FXS hippocampus neurons are normal, and, as a result, FXS mice can learn and remember in the ways other mice do. Due to excessive dominance of the slow rhythm in FXS mice, however, they fail to learn new information that specifically contradicts what they initially learned.

In other words, the neural tug-of-war is too often won by the slower rhythm, preventing normal adaptive flexibility of cognitive function.

“This cognitive behavioral inflexibility is characteristic of FXS and autism and now is explained by excessive recollection of the formerly correct but currently incorrect information that is stored in the hippocampus,” Fenton says.

Treatment for Fragile X could target this protein

Dino Dvorak, a postdoctoral fellow in NYU’s Center for Neural Science is a coauthor of the study. The Simons Foundation and the National Institutes of Health supported the work.

Source: New York University

The post Neural ‘tug-of-war’ may explain Fragile X learning issues appeared first on Futurity.

Faster, more accurate HIV test just needs spit - 1 საათი 57 წთ-ს წინ

A new HIV test combines the convenience of spitting in a cup with the reliability of blood tests, researchers report.

“The earlier you can detect, the better, because people can infect other people.”

Currently, public health officials have a tough choice to make when it comes to screening people for HIV: administer a reliable blood test that can detect infections early on, but that few people will volunteer for, or give people a convenient test using saliva that is less reliable during the first stages of infection. The new test could change that.

“The earlier you can detect, the better, because people can infect other people,” says Carolyn Bertozzi, professor in the School of Humanities and Sciences at Stanford University and a professor of chemistry.

“Every day that goes by that a person’s behavior is not modified based on their HIV status is a day that they could be infecting other people, especially for young people,” says Bertozzi, who is also a faculty fellow of Stanford ChEM-H and a member of Stanford Bio-X.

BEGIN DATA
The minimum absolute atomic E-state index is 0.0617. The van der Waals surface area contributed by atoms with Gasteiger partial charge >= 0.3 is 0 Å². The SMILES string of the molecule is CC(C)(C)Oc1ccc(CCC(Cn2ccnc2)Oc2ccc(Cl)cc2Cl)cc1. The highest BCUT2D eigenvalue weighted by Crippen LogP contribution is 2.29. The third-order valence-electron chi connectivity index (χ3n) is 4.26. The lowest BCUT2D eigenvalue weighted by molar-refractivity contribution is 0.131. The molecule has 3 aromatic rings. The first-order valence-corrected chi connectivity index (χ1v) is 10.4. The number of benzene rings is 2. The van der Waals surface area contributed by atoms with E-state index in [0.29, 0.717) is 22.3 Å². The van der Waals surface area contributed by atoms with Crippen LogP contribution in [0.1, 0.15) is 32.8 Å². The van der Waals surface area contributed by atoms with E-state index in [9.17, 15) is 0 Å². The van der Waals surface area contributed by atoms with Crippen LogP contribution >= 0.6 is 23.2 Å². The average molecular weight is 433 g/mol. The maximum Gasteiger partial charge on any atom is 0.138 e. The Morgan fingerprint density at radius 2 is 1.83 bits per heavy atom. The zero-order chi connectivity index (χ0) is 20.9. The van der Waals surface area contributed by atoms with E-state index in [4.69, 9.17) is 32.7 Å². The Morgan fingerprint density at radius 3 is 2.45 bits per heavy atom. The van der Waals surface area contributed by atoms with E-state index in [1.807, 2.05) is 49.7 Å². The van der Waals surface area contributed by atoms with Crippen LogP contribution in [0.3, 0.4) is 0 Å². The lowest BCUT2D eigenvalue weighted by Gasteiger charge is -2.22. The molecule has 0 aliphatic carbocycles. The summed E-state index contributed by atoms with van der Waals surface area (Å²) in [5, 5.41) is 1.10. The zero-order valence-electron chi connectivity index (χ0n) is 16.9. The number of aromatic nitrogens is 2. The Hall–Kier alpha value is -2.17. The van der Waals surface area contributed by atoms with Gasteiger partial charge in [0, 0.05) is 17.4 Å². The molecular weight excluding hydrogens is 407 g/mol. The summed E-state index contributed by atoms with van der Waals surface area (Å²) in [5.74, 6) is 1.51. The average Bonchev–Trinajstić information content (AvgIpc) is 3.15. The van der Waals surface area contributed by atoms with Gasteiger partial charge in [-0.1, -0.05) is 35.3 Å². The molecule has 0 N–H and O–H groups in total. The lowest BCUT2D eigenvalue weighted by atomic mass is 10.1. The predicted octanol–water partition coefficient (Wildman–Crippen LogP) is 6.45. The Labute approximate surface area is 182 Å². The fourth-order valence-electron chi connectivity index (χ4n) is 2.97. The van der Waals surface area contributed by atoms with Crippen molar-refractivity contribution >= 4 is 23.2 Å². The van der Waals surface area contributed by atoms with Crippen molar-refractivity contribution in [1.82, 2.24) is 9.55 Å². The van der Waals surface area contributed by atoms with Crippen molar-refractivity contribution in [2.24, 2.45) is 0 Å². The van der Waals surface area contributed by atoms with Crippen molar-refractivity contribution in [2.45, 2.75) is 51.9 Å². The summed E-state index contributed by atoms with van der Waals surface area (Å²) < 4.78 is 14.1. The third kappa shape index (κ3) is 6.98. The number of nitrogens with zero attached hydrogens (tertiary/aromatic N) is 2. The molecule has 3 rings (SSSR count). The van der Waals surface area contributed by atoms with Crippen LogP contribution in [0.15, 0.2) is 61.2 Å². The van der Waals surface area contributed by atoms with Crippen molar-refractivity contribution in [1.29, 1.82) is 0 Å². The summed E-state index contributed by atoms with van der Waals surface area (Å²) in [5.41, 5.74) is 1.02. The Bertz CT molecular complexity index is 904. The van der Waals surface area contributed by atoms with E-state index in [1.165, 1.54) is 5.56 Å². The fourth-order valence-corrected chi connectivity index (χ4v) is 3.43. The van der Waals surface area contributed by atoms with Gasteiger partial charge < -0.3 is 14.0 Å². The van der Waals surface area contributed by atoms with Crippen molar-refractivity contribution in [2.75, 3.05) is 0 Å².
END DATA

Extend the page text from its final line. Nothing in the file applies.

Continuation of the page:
Blood vs. spit

By far the most common way to test for HIV infection is to look in a blood sample for antibodies, proteins that the immune system custom-builds to attack the virus and fight back against infection. That test is far more convenient than a direct search for the virus, in part because antibodies are relatively abundant in the bloodstream after the early stages of infection.

Yet there is a major drawback, especially for public health officials and researchers who want—and sometimes need—to get a lot of people tested quickly to help contain the spread of the disease: needles.

“There’s a lot of populations you just can’t reach out to by blood tests,” says Cheng-ting “Jason” Tsai, the lead author on the new paper and a graduate student in Bertozzi’s lab. “But if you were to do oral fluid, then all of sudden you open up a brand new population that was not otherwise accessible to you.”

But oral fluid tests have their own problems. While there are HIV antibodies in saliva, they do not accumulate at the levels they do in blood, or at the same speed—meaning that there just aren’t that many present, especially early on.

By the time oral fluid tests can reliably detect HIV, Bertozzi says, “you’ve waited a long time”—and in that time, the infection could spread.

‘Purposefully low tech’

The team’s job, then, was to figure out how to make it easier to detect the small amount of antibodies present in the saliva of someone with HIV. To do that, they took an indirect approach. Instead of looking for the antibodies themselves, they looked for what antibodies could do.

The team took advantage of a key feature of antibodies—they have two arms, each of which easily latches onto a virus like HIV. They took bits of HIV and attached them to one or the other half of a piece of DNA. They then added the modified HIV bits into the saliva sample.

HIV tests in primary care can save UK money

If the sample contained HIV antibodies, their two arms would grab hold of the tagged HIV, bringing the two halves of the DNA together into a continuous strand. Once the DNA piece is made whole it is easy to detect using standard lab techniques.

That can all be done without requiring a blood sample or much technology to process the samples.

“It’s purposefully low tech,” Bertozzi says.

Although the researchers say it will take more studies to confirm the results, the first experiments show that it works well: the test correctly diagnosed 22 people who took part in an Alameda County screening effort, each of whom had tested positive for HIV using other methods. Importantly, the test did not falsely detect HIV in the 22 additional HIV-negative participants.